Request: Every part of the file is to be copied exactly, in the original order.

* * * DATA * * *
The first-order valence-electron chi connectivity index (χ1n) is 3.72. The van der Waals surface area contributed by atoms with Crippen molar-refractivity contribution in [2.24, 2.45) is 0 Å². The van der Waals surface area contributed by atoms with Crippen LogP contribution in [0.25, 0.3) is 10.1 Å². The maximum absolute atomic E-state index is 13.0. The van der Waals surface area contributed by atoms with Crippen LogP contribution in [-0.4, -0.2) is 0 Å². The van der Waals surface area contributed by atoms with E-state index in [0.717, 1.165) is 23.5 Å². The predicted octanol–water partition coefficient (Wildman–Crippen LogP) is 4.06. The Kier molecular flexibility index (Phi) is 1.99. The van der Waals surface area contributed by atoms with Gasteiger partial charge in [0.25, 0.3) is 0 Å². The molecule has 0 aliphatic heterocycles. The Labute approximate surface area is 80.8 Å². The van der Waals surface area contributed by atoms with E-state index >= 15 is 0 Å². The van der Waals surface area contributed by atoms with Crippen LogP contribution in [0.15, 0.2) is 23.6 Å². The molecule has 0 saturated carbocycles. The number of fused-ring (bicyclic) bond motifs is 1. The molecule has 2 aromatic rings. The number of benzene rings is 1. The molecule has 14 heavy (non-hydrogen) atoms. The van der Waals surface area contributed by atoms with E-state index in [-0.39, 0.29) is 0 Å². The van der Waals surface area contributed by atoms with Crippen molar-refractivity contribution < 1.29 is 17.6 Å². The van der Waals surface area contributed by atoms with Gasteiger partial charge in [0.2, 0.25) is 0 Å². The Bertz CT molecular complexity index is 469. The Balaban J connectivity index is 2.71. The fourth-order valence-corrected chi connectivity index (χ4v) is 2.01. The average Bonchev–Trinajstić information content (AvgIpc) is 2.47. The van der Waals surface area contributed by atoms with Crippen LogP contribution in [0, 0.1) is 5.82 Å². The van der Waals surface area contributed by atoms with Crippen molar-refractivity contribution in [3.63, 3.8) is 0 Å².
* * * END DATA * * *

The first-order valence-electron chi connectivity index (χ1n) is 3.72. The van der Waals surface area contributed by atoms with Crippen molar-refractivity contribution in [2.24, 2.45) is 0 Å². The van der Waals surface area contributed by atoms with Crippen LogP contribution in [0.25, 0.3) is 10.1 Å². The maximum absolute atomic E-state index is 13.0. The van der Waals surface area contributed by atoms with Crippen LogP contribution in [-0.4, -0.2) is 0 Å². The van der Waals surface area contributed by atoms with E-state index in [0.717, 1.165) is 23.5 Å². The predicted octanol–water partition coefficient (Wildman–Crippen LogP) is 4.06. The Kier molecular flexibility index (Phi) is 1.99. The van der Waals surface area contributed by atoms with Gasteiger partial charge in [0.25, 0.3) is 0 Å². The molecule has 0 aliphatic heterocycles. The Labute approximate surface area is 80.8 Å². The van der Waals surface area contributed by atoms with E-state index >= 15 is 0 Å². The van der Waals surface area contributed by atoms with Crippen LogP contribution in [0.15, 0.2) is 23.6 Å². The molecule has 0 saturated carbocycles. The number of fused-ring (bicyclic) bond motifs is 1. The molecule has 2 aromatic rings. The number of benzene rings is 1. The molecule has 14 heavy (non-hydrogen) atoms. The van der Waals surface area contributed by atoms with E-state index in [-0.39, 0.29) is 0 Å². The van der Waals surface area contributed by atoms with Crippen molar-refractivity contribution < 1.29 is 17.6 Å². The van der Waals surface area contributed by atoms with Gasteiger partial charge in [0.2, 0.25) is 0 Å². The Bertz CT molecular complexity index is 469. The Balaban J connectivity index is 2.71. The fourth-order valence-corrected chi connectivity index (χ4v) is 2.01. The average Bonchev–Trinajstić information content (AvgIpc) is 2.47. The van der Waals surface area contributed by atoms with Crippen LogP contribution in [0, 0.1) is 5.82 Å². The van der Waals surface area contributed by atoms with Crippen molar-refractivity contribution in [3.63, 3.8) is 0 Å².